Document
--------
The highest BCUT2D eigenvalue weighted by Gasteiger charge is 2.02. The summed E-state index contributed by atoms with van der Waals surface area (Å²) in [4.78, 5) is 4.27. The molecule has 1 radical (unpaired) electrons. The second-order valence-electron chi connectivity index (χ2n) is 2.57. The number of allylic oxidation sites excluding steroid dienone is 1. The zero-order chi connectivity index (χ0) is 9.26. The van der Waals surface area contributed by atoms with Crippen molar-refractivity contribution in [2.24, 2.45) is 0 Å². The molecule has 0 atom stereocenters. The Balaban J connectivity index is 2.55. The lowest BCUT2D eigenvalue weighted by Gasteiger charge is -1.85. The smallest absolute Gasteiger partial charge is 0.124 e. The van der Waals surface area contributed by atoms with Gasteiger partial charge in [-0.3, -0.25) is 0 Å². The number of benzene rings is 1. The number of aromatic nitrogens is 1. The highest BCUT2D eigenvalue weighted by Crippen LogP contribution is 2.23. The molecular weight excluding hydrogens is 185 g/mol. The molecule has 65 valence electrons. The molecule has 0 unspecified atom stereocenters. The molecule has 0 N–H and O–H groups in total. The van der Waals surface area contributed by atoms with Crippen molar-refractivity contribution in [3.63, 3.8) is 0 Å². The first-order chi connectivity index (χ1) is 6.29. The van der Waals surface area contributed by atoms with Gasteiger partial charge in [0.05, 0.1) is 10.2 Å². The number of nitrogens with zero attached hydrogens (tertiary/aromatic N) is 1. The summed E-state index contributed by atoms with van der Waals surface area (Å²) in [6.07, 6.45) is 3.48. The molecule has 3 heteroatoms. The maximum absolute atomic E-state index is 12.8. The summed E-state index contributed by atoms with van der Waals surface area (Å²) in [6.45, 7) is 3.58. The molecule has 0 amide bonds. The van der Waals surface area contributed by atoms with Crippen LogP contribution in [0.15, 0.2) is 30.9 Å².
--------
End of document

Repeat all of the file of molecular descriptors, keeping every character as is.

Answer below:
The highest BCUT2D eigenvalue weighted by Gasteiger charge is 2.02. The summed E-state index contributed by atoms with van der Waals surface area (Å²) in [4.78, 5) is 4.27. The molecule has 1 radical (unpaired) electrons. The second-order valence-electron chi connectivity index (χ2n) is 2.57. The number of allylic oxidation sites excluding steroid dienone is 1. The zero-order chi connectivity index (χ0) is 9.26. The van der Waals surface area contributed by atoms with Crippen molar-refractivity contribution in [2.24, 2.45) is 0 Å². The molecule has 0 atom stereocenters. The Balaban J connectivity index is 2.55. The lowest BCUT2D eigenvalue weighted by Gasteiger charge is -1.85. The smallest absolute Gasteiger partial charge is 0.124 e. The van der Waals surface area contributed by atoms with Gasteiger partial charge in [-0.3, -0.25) is 0 Å². The number of benzene rings is 1. The number of aromatic nitrogens is 1. The highest BCUT2D eigenvalue weighted by Crippen LogP contribution is 2.23. The molecular weight excluding hydrogens is 185 g/mol. The molecule has 65 valence electrons. The molecule has 0 unspecified atom stereocenters. The molecule has 0 N–H and O–H groups in total. The van der Waals surface area contributed by atoms with Crippen molar-refractivity contribution in [3.63, 3.8) is 0 Å². The first-order chi connectivity index (χ1) is 6.29. The van der Waals surface area contributed by atoms with Gasteiger partial charge in [0.05, 0.1) is 10.2 Å². The number of nitrogens with zero attached hydrogens (tertiary/aromatic N) is 1. The summed E-state index contributed by atoms with van der Waals surface area (Å²) in [6.07, 6.45) is 3.48. The molecule has 3 heteroatoms. The maximum absolute atomic E-state index is 12.8. The summed E-state index contributed by atoms with van der Waals surface area (Å²) in [6.45, 7) is 3.58. The molecule has 0 amide bonds. The van der Waals surface area contributed by atoms with Crippen LogP contribution in [0.15, 0.2) is 30.9 Å².